Apparently I'm not nervous enough. Last summer while I was loafing in front of the TV with my kids, the most benign things morphed into menaces. For example, the sun: long-sleeved, UV-protective swimsuits were all the rage at my neighborhood pool, while I could barely remember to bring the year-old sunscreen. The water wasn't safe either: at the beach I saw tots dressed in flotation belts and water wings—for shelling along the shore. And goodbye, cotton candy and hot dogs! At a major-league game I saw moms and dads nix the stuff as if they'd never eaten the occasional ballpark treat. As if their children would balloon into juvenile-diabetes statistics if a single swig of sugary soda passed their lips.
Half my kids' friends—who already make A's and B's—had summer tutors in order to "keep it fresh." I thought vacation was for relaxing and recharging. What would our pioneer foremoms think? (You want something to worry about, let me show you frostbite, typhoid and bears!) Heck, what must our own mothers think? (Snap out of it! Go worry about something truly scary, like how you're going to pay for retirement!)
I thought that once the kids were back in school, things would calm down. Instead, a fresh seasonal crop of anxiety sprouted, this time over corruptive candy fund-raisers and insufficient use of hand sanitizer. I know one mom who wants to change her son's schedule because he doesn't know anyone in his classes; she's worried he'll be "socially traumatized" all year. Another is afraid of a learning disability she just read about, though her child seems bright and charming to me.
And then there's playground panic. I had to laugh when an Australian study recently found that playground injuries continue to rise despite safety improvements. One of the suspected reasons: the safe new play structures are so boring that kids are taking more risks in order to have fun.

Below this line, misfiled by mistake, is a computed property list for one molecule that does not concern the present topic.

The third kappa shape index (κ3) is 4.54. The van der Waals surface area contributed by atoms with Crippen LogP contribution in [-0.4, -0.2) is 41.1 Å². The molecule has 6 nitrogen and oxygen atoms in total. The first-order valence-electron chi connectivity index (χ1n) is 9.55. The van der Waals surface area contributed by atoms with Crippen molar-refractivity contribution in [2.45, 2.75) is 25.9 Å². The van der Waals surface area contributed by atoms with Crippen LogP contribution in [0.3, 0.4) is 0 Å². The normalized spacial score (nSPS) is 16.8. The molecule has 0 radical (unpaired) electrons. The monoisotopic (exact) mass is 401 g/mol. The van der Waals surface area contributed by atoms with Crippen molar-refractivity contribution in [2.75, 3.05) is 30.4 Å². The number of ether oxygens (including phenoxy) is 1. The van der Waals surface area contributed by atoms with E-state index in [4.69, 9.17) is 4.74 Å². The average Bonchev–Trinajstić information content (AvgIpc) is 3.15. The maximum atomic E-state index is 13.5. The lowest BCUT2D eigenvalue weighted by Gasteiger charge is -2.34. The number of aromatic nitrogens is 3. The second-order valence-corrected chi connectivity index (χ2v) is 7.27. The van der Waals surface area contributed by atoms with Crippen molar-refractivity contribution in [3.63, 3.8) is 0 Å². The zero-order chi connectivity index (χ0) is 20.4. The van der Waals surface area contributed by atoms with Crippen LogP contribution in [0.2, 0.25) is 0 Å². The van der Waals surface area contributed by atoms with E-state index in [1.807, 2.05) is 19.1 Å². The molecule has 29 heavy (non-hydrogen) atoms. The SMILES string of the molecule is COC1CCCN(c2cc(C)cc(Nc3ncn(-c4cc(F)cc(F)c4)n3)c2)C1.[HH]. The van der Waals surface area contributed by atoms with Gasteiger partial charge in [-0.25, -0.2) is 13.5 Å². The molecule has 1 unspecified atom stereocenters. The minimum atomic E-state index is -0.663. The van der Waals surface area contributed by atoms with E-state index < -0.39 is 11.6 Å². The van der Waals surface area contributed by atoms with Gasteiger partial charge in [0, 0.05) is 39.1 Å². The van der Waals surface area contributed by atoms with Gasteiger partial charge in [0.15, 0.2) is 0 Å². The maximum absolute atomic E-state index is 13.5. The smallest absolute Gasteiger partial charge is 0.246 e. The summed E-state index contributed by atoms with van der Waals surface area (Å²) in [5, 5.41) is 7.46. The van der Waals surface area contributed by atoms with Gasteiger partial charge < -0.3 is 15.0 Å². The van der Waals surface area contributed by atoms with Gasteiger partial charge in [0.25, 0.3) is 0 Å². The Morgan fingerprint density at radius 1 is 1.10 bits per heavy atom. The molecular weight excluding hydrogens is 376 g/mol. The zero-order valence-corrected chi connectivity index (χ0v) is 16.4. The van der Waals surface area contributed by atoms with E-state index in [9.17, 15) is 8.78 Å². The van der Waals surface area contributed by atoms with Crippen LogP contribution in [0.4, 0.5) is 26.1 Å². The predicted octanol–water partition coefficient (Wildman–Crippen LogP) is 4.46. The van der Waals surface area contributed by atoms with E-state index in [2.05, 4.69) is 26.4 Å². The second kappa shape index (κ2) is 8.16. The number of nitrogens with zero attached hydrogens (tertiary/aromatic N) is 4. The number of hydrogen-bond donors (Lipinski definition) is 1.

The fears are as irrational as they are rampant. Recently my children's elementary school failed to meet adequate yearly progress goals for a particular minority's reading progress under the No Child Left Behind Act and was placed on a warning list. This meant parents might gain the right to transfer their children to another school in the district. Never mind that this very same school sent more kids to the district's gifted program than any other, or that this entire district has the highest SAT scores in the state. The day the news broke, six different moms (none in the affected minority) asked me if I was planning to transfer my kids. From neighborhood pride and joy to threat to child's future overnight.
It's not that I think parents shouldn't worry about anything. I'm personally petrified of SUV drivers on cell phones. I fret as much as the next mom about how to pay for college. I pray my kids won't wander onto MySpace and post something dumb.
But you can't go around afraid of everything. It's too exhausting! No matter how careful you are, bad stuff happens (diaper rash, stitches, all your friends assigned to another class). And it's seldom the end of the world.
Watching my daughter's friends ogle my pantry, I realized there's one big, legitimate fear that I haven't heard anybody mention: what's the effect of our collective paranoia on the kids? Yes, these very kids we want to be so self-sufficient, responsible, confident, happy and creative (not to mention not food-obsessed). They're growing up thinking these weirdly weenie views are healthy and normal.
Walking out my front door that day, each girl happily clutched a plastic baggie stuffed with the exotic kid snacks that my daughter had doled out in pity. I may be a rebel mom, but at least I'm not afraid of a chocolate-chip cookie.
Spencer lives in Chapel Hill, N. C.